December 2, 2021

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Watch: When Attacked By Hornets, Asian Honeybees Make Distinct “Shrieks” To Warn Hive Members

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Watch: When Attacked By Hornets, Asian Honeybees Make Distinct “Shrieks” To Warn Hive Members

Giant hornets, often called “murder hornets”, can wipe out entire colonies of honeybees.

When attacked by giant “murder hornets”, Asian honeybees (Apis cerana) sent out a unique alarm to warn other members of their hive, according to researchers from the Wellesley College.

In a paper published in the journal Royal Society Open Science, the researchers have revealed that the Asian honeybees produce a signal, dubbed the “anti-predator pipe”.

Giant hornets (Vespa soror), often called “murder hornets” for their ability to wipe out entire colonies of bees are a serious threat. Researchers observed honeybees that were threatened by giant hornets sound the alarm to warn fellow hive members.

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Researchers say bees make the alarm sounds, particularly the “antipredator pipes”, at a frenetic pace while the hornets are directly outside their hives.

“The pipes share traits in common with a lot of mammalian alarm signals, so like a mammal hearing them, there’s something that is instantly recognizable as communicating danger,” Heather Mattila, lead author of the paper and an associate professor of biological sciences at Wellesley college said in a press release. “It feels like a universal experience.”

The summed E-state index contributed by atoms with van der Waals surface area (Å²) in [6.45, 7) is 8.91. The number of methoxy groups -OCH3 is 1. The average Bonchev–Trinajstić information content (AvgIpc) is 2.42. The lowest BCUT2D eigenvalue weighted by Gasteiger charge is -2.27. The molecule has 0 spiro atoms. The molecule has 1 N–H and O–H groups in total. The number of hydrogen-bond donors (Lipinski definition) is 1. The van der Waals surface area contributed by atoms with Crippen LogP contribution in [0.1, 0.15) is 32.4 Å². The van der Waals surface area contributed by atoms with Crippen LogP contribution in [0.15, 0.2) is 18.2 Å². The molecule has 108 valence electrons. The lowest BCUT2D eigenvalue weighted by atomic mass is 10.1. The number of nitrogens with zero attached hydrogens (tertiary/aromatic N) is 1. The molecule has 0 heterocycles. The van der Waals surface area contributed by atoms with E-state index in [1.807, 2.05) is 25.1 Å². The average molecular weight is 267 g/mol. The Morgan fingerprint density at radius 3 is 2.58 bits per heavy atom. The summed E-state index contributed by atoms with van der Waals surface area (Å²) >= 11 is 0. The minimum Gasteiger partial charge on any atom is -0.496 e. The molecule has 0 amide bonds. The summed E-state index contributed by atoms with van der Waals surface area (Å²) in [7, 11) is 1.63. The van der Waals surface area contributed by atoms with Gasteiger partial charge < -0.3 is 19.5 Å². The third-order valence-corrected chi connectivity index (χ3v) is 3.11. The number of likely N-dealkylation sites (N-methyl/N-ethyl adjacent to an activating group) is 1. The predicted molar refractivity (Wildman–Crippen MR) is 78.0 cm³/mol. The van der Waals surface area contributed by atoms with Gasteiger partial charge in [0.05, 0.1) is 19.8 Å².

Researchers say these distress signals are different from the sounds observed in honeybee colonies previously, which include “stop signals” and distinct “hisses”. They say these signals are irregular and much harsher.

“Their frequencies shift abruptly, similar to the attention-grabbing alarm shrieks, fear screams, and panic calls primates, birds, and meerkats make in response to predators,” Mattila added.

The researchers have studied interactions between Asian honeybees for more than half a decade and have recorded interactions between bees and hornets during attacks on video.

“This research shows how amazingly complex signals produced by Asian hive bees can be,” Gard Otis, a professor emeritus in the School of Environmental Sciences, who was not part of the study, said in the press release. “We feel like we have only grazed the surface of understanding their communication. There’s a lot more to be learned.”

Cover Image: Heather Mattila/Wellesley College

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